Details in the affidavit and related memo, nearly three weeks after the Aug. 8 search, underscore the high-stakes and unprecedented nature of the ongoing criminal investigation into whether Trump and his aides took classified government documents and refused to return them all. — even in the face of repeated requests from senior law enforcement officials.
Some of the classified documents returned to the National Archives from Mar-a-Lago in January could have revealed sensitive details about how human intelligence sources or spy agencies intercept electronic communications if they fell into the wrong hands, the affidavit suggests. Foreign destinations.
“There is probable cause to believe that evidence of obstruction will be discovered,” the affidavit states.
Federal Magistrate Judge Bruce E. Reinhardt read the affidavit and consented to the search on August 5. Three days later, FBI agents dressed in polos and khakis executed a search warrant at a Palm Beach estate and took 20 boxes of items. bedroom, office and first-floor storage room, according to a list of items recovered from the property made public earlier this month.
The inventory said the boxes contained 11 sets of classified documents.
The warrant authorizing the search states that agents are looking for all “physical documents and records” that include evidence, contraband, fruits of crime or other items illegally possessed in violation of three potential felonies, including part of the Espionage Act. Losing national security information. The warrant also covers destruction of records and concealment or destruction of government property.
of 38 pages in affidavit, about half are completely or largely redacted. After the document was unsealed, Trump spokesman Taylor Pudovich said in a statement, “This is a huge travesty, and the unredacted one further supports President Trump’s position that there is no reason to test — it’s all politics!”
Affidavits are detailed documents about an investigation. The affidavit usually contains key information about witnesses, why agents believe evidence of a crime may be found on a particular property or device, and the investigative steps taken prior to the search.
It is unusual for the details of such an affidavit to be made public, especially in an ongoing trial. But several media organizations and other parties have called for the document to be sealed, citing extreme public interest in the case involving the former president, who may run again in 2024.
Reinhardt granted the request to unseal the affidavit, but allowed the Justice Department to propose redactions of information that government officials said would affect the investigation or witness protection.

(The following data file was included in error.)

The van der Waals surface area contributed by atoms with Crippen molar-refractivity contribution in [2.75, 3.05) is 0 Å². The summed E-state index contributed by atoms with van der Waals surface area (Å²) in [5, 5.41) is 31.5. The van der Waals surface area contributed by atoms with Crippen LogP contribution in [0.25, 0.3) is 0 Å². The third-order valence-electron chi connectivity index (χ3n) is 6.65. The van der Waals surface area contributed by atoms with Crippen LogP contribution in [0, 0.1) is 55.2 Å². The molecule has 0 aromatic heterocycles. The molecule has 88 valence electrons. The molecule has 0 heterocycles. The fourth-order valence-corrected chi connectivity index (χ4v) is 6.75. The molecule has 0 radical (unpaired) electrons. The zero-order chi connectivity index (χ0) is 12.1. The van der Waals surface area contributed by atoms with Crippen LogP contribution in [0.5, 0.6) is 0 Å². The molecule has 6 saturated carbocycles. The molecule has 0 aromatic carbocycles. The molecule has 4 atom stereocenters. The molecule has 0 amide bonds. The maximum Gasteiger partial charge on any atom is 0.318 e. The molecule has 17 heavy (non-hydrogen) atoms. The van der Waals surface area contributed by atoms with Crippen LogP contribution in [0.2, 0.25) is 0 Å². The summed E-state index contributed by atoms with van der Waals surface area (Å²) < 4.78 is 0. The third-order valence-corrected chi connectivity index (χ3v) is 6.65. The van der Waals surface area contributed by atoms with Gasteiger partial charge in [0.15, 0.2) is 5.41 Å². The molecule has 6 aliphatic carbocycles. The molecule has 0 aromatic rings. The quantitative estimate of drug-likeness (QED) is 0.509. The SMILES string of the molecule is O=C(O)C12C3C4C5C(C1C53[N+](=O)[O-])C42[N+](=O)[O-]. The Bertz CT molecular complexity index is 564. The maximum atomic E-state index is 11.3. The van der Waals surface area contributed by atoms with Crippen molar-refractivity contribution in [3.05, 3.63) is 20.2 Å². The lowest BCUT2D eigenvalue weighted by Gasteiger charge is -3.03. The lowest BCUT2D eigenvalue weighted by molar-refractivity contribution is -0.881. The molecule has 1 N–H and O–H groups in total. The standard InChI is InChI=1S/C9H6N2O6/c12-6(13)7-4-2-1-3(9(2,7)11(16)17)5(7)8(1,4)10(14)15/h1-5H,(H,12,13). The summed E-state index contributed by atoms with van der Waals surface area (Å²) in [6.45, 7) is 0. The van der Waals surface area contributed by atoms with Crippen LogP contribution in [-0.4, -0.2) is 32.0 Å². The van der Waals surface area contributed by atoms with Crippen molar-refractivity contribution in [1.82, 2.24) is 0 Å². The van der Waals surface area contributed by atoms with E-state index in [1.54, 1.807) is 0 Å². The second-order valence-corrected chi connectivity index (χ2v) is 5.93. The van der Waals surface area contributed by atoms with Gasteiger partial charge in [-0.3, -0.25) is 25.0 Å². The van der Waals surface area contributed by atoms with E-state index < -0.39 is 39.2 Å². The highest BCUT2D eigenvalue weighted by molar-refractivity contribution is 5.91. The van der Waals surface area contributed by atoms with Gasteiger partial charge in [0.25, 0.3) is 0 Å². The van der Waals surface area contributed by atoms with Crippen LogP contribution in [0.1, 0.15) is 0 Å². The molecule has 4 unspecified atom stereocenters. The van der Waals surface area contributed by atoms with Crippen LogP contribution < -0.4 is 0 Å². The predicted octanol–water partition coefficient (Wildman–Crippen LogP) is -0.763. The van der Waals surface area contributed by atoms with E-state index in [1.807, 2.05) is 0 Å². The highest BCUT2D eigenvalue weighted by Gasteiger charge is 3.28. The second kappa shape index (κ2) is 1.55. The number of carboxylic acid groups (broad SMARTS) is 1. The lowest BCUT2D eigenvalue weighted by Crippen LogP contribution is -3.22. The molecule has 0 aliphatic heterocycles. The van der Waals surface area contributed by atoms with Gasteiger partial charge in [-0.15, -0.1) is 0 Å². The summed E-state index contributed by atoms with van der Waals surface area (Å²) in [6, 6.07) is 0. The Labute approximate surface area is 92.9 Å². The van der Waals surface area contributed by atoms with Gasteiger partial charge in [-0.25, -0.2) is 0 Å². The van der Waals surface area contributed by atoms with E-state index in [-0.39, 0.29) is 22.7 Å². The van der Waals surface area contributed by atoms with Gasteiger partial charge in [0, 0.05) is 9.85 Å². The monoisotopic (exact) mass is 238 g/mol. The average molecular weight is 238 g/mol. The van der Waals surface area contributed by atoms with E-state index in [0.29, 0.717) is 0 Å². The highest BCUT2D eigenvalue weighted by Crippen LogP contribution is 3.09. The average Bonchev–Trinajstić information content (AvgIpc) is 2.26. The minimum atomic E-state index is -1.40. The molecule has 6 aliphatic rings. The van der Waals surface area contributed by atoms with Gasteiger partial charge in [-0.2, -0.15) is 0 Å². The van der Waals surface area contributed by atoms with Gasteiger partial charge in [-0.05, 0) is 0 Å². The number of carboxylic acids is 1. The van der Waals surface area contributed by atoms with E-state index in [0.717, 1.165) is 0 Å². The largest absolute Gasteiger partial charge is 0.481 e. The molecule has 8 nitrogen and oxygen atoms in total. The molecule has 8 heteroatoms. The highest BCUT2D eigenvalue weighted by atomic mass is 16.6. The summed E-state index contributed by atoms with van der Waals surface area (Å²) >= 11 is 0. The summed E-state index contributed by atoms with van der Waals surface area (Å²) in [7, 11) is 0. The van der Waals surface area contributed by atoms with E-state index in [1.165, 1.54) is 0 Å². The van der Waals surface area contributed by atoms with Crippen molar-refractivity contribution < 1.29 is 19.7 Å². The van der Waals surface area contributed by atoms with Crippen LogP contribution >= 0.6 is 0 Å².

After reviewing the contents of 15 boxes Trump returned to the National Archives earlier this year and finding documents with classified identification, federal agents sought permission to conduct the search. Some are marked “HCS”, a category of highly classified government information; Foreign intelligence surveillance may not be shared with other and foreign countries related to the court. The acronym “HCS” stands for “HUMINT Control Systems” and refers to government systems used to protect intelligence gathered from covert human sources, the affidavit states.
In total, those boxes contained 184 individual documents with classification markings, according to the affidavit. Some of the documents appear to contain Trump’s handwritten notes. Twenty-five of them were marked Top Secret, while 92 were marked under the classification of “Secret”; 67 were marked “confidential”, the lowest level of classification.
The affidavit also includes a May 25 letter from Trump lawyer Evan Corcoran to the Justice Department, defending the president’s conduct by arguing that Trump has the ultimate classification authority within the government. In the letter, Corcoran insisted his client had cooperated with the investigation and complained about the leaks. Corcoran argued that impeaching Trump’s conduct on classified documents would “implicate serious constitutional separation-of-powers issues.” The attorney requested that any application to a judge or grand jury regarding the investigation include a letter defending Trump.
A separate, partially redacted document, which was also unsealed Friday, details prosecutors’ reasoning for withholding significant portions of the affidavit and shows that numerous people have tipped off the FBI about classified documents kept at Mar-a-Lago. .
“In addition to law enforcement personnel, revisions to the affidavit are necessary to protect the safety and privacy of a significant number of public witnesses, to protect the integrity of an ongoing investigation, and to avoid grand jury exposure,” the memo states. Meaning.”
The search intensified Trump’s longstanding animosity toward the Justice Department and the FBI. Emails, documents and interviews show that The former president was at loggerheads for several months Law enforcement agency on custody of documents protected under the Presidential Records Act – National Archives and Records Administration.
Some of the material recovered in the search is considered extraordinarily sensitive, two people familiar with the search said, and could reveal carefully guarded secrets about U.S. intelligence-gathering methods. One said the information was “one of the most important secrets we have.”
Like others interviewed about the search, the two spoke on condition of anonymity to discuss details that have not been made public.
This is a growing story. It will be updated.
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